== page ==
- Ninth Circuit Holds That Employers Conducting Applicant Background Checks Must Use a Separate Form for Each Applicable Law Requiring Disclosures
- February 12, 2019
- Law Firm: - Office
In Gilberg v. Cal. Check Cashing Stores, LLC, No. 17-16263, 2019 WL 347027 (9th Cir. Jan. 29, 2019), a unanimous three-judge panel of the Ninth Circuit Court of Appeals held that an employer’s background check disclosure form violated federal and California law because all of the required disclosures were contained in one document. The Ninth Circuit found that employers should instead use two standalone forms: one addressing the disclosure and consent requirements under the federal Fair Credit Reporting Act (FCRA); and another addressing any applicable state law requirements, such as California’s Investigative Consumer Reporting Agencies Act (ICRAA).
Factual and Procedural Background
In the process of applying for a position at defendant CheckSmart Financial, LLC, plaintiff Desiree Gilberg signed a form entitled “Disclosure Regarding Background Investigation.” The form was seemingly designed to comply with FCRA and various state law equivalents by including all of the required disclosures in one document.
CheckSmart hired Gilberg, and she worked for the company for five months. However, Gilberg voluntarily terminated her employment and brought a putative class action alleging that CheckSmart’s “Disclosure Regarding Background Investigation” form did not constitute a proper FCRA disclosure or a proper ICRAA disclosure.
The district court dismissed Gilberg’s claims, and Gilberg appealed the district court’s ruling to the Ninth Circuit.
Under FCRA, if an employer uses background checks in its hiring process, it must provide candidates with a “clear and conspicuous” disclosure explaining that it may seek to obtain a consumer report about the candidate. 15 U.S.C. § 1681b(b)(2)(A). The disclosure must be standalone, meaning that it is “in a document that consists solely of the disclosure.” Id.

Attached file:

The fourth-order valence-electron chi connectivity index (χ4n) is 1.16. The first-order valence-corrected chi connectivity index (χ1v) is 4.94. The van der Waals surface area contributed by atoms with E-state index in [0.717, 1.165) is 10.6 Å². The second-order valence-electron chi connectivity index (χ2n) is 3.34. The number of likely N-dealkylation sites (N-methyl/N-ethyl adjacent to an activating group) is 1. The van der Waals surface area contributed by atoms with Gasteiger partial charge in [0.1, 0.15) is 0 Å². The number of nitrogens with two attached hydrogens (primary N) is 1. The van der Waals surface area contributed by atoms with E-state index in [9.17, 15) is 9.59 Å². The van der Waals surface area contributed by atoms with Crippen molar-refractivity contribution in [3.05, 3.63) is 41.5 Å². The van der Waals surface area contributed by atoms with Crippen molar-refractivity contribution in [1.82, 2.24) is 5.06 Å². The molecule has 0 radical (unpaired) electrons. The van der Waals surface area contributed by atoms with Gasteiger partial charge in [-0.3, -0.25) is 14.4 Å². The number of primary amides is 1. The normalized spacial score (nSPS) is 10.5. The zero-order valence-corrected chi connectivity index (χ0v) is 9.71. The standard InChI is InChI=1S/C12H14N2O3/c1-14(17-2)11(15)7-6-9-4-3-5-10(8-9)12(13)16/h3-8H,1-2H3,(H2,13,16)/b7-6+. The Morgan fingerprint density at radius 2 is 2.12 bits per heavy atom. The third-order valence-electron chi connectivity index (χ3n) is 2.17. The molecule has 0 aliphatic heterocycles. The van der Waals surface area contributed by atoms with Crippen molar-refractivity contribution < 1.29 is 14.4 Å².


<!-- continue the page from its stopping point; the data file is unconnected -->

California’s ICRAA is very similar, requiring employers to provide a “clear and conspicuous disclosure” to candidates before any consumer report is procured “in a document that consists solely of the disclosure…” Cal. Civ. Code § 1786.16(a)(2)(B). ICRAA further requires that the disclosure inform candidates of the purpose of the report; provide notice that any report may “include information on the consumer’s character, general reputation, personal characteristics, and mode of living”; identify the consumer reporting agency by name, address and telephone number; and define the scope of the investigation. Id.
The Ninth Circuit’s Decision and Reasoning in Gilberg
The Ninth Circuit agreed with Gilberg and reversed the district court’s decision. The court found that CheckSmart’s form violated both FCRA and ICRAA’s requirements because it combined the mandated disclosures into one document. Such combination, the court held, failed to meet both statutes’ “standalone” and “clear and conspicuous” directives. The court reasoned that the extraneous information included on the form could confuse employees and make it more difficult to understand. For this reason, the court clearly held that each required disclosure should only contain the information explicitly required by that statute.
What This Means for Employers
In light of this decision, employers who perform background checks in California, Arizona, Hawaii, Alaska, Idaho, Montana, Nevada, Oregon and Washington state should immediately review all disclosure and consent forms (including those utilized by their vendors) to ensure that these forms meet the “standalone” and “clear and conspicuous” requirements of FCRA, as interpreted by the Ninth Circuit in Gilberg, as well as any requirements under state laws pertaining to background checks for employment purposes. Employers who do not perform background checks in states within the Ninth Circuit also should consider making similar changes to their disclosure and consent forms to minimize the risk of a legal challenge on these grounds.
For More InformationIf you have any questions about this Alert, please contact Jennifer A. Kearns, any of the attorneys in our Employment, Labor, Benefits and Immigration Practice Group or the attorney in the firm with whom you are regularly in contact.